It takes a little bit of THINKING to make sense of it. But I admit it’s a lot easier to not do so.

Jon Murphy November 30, 2011 at 3:45 pm

That’s a good point. But in both cases, she’d have to go through security at the front gate. Why would it be different if she was in a car vs. on foot?

GAAPrulesIFRSdrools November 30, 2011 at 5:00 pm

And they’d rely on exiting a big black Escalade rather than an identity badge that identifies the individual as the one scheduled to meet with POTUS?

Ken November 30, 2011 at 10:24 pm

Can’t have people confusing the apparatchiks with mere kulaks, after all.

Josh S November 30, 2011 at 3:42 pm

The article assumes smog reduction is the goal. It is not. Power is the goal. Not tightening regulations does not increase anyone’s power, which is why it is so appalling.

Slappy McFee November 30, 2011 at 3:52 pm

Tuesday Morning Quarterback is a must read.

txslr November 30, 2011 at 3:58 pm

When he called the Houston Texans an elite team I openly wept tears of joy. Now if we can just find another couple of quarterbacks named Matt…

kyle8 November 30, 2011 at 10:00 pm

It isn’t that we don’t want clean air, it is that the air in most of the USA is pretty good right now with existing standards.

There is a decreasing marginal utility of cleaning up that last molecule of smog, and a corresponding increase in costs.

BTW, as a Houston fan, I am afraid that we are screwed this season.

Josh S December 1, 2011 at 8:12 am

By who? The Colts? Not with Peyton out and Caldwell coaching. The Jaguars? LOL. The Titans? Doubtful.

GAAPrulesIFRSdrools November 30, 2011 at 10:12 pm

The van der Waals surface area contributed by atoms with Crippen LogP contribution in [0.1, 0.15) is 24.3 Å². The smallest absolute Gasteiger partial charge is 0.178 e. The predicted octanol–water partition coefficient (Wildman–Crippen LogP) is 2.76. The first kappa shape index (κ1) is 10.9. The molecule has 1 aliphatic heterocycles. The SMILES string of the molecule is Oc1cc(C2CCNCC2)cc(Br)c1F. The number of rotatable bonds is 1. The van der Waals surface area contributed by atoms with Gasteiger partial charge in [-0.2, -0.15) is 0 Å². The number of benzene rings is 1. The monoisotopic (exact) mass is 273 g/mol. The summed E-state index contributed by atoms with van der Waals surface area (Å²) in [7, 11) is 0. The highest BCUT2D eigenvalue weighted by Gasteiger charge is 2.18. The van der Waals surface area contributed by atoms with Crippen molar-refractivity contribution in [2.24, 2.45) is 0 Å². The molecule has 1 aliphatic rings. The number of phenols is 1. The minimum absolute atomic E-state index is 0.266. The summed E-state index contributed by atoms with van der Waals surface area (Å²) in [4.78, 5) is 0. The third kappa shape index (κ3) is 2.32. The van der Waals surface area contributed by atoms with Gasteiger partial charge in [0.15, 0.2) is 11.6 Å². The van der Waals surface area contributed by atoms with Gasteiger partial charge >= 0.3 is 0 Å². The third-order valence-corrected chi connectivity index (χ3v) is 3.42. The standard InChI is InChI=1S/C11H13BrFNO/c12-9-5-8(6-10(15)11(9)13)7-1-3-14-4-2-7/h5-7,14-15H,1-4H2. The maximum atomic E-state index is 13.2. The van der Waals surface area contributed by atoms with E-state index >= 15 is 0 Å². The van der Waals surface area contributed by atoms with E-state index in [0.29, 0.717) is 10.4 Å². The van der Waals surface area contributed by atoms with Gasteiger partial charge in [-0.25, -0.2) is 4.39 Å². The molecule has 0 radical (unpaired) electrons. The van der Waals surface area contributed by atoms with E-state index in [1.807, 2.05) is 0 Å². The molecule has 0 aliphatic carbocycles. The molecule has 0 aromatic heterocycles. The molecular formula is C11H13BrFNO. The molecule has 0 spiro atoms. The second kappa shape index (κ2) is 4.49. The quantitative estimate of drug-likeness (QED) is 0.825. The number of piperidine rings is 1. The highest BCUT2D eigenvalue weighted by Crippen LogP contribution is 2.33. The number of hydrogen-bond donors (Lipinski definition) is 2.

@MeThinks.

I’m not disputing any of what you say, I simply don’t have comparative data and I suspect that you are largely right.

Only a couple points: Airports need to be built and maintained plus an air traffic control system, and Amtrak runs over freight RR track, except here in the NEC, where they own the track. It is an enforced annoyance to the freight roads, it was the “deal” for being allowed to exit the passenger business.

Unfortunately, the freight RR’s are now getting on the gov’t teat, as they pitch “PPP”s (public private partnerships) and are financing new multi-engine ultra low emissions locomotives “gen-sets” at astronomical prices (re)built by rebuilders, because the major builders (GE/EMD) haven’t cataloged 4 axle units for almost 20 years now.

When I said nasty, I was referring to the TSA and the behavior you referred to, I forgot the pathogens -and the increased cancer risk presented by being above 30,000 feet of the densest atmosphere.

But as long as Amtrak runs, whatever route it is, its a high fixed, low marginal cost trip, so your ticket will make it less of taxpayer burden and if you don’t have to get there FAST, enjoy the scenery, without having your femurs restricting your breathing, that’s all.

GAAPrulesIFRSdrools November 30, 2011 at 10:14 pm

Oh and “IFRSdrools” is the most important part of my pseudonym, even if its an understatement.

Methinks1776 November 30, 2011 at 10:55 pm

I sort of figured ;)

Previous post:

Next post: